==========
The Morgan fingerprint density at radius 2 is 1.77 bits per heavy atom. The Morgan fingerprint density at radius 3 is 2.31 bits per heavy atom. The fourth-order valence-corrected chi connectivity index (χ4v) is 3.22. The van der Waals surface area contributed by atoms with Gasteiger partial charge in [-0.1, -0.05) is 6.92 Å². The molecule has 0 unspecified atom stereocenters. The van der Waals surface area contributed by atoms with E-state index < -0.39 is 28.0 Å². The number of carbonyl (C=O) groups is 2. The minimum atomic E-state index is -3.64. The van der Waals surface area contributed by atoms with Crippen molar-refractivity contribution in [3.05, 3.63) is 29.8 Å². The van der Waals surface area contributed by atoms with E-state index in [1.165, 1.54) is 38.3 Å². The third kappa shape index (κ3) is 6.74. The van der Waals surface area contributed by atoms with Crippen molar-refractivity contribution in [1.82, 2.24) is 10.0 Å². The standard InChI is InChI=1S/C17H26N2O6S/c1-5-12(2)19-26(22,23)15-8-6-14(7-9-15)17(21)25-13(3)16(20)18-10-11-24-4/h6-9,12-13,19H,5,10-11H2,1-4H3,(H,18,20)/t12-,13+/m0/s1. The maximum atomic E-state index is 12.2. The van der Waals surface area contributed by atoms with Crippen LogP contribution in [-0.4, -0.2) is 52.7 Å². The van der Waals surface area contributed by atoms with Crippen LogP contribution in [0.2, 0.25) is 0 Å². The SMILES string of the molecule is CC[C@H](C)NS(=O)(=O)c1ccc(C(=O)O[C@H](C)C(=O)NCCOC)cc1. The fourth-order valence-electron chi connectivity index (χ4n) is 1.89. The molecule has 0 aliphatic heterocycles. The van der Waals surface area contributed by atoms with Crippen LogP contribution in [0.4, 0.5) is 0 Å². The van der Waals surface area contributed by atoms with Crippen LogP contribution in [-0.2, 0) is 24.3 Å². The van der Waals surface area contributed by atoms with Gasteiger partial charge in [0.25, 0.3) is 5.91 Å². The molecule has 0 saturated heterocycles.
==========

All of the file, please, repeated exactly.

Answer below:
The Morgan fingerprint density at radius 2 is 1.77 bits per heavy atom. The Morgan fingerprint density at radius 3 is 2.31 bits per heavy atom. The fourth-order valence-corrected chi connectivity index (χ4v) is 3.22. The van der Waals surface area contributed by atoms with Gasteiger partial charge in [-0.1, -0.05) is 6.92 Å². The molecule has 0 unspecified atom stereocenters. The van der Waals surface area contributed by atoms with E-state index < -0.39 is 28.0 Å². The number of carbonyl (C=O) groups is 2. The minimum atomic E-state index is -3.64. The van der Waals surface area contributed by atoms with Crippen molar-refractivity contribution in [3.05, 3.63) is 29.8 Å². The van der Waals surface area contributed by atoms with E-state index in [1.165, 1.54) is 38.3 Å². The third kappa shape index (κ3) is 6.74. The van der Waals surface area contributed by atoms with Crippen molar-refractivity contribution in [1.82, 2.24) is 10.0 Å². The standard InChI is InChI=1S/C17H26N2O6S/c1-5-12(2)19-26(22,23)15-8-6-14(7-9-15)17(21)25-13(3)16(20)18-10-11-24-4/h6-9,12-13,19H,5,10-11H2,1-4H3,(H,18,20)/t12-,13+/m0/s1. The maximum atomic E-state index is 12.2. The van der Waals surface area contributed by atoms with Crippen LogP contribution in [-0.4, -0.2) is 52.7 Å². The van der Waals surface area contributed by atoms with Crippen LogP contribution in [0.2, 0.25) is 0 Å². The SMILES string of the molecule is CC[C@H](C)NS(=O)(=O)c1ccc(C(=O)O[C@H](C)C(=O)NCCOC)cc1. The fourth-order valence-electron chi connectivity index (χ4n) is 1.89. The molecule has 0 aliphatic heterocycles. The van der Waals surface area contributed by atoms with Crippen LogP contribution in [0.4, 0.5) is 0 Å². The van der Waals surface area contributed by atoms with Crippen LogP contribution in [-0.2, 0) is 24.3 Å². The van der Waals surface area contributed by atoms with Gasteiger partial charge in [0.25, 0.3) is 5.91 Å². The molecule has 0 saturated heterocycles.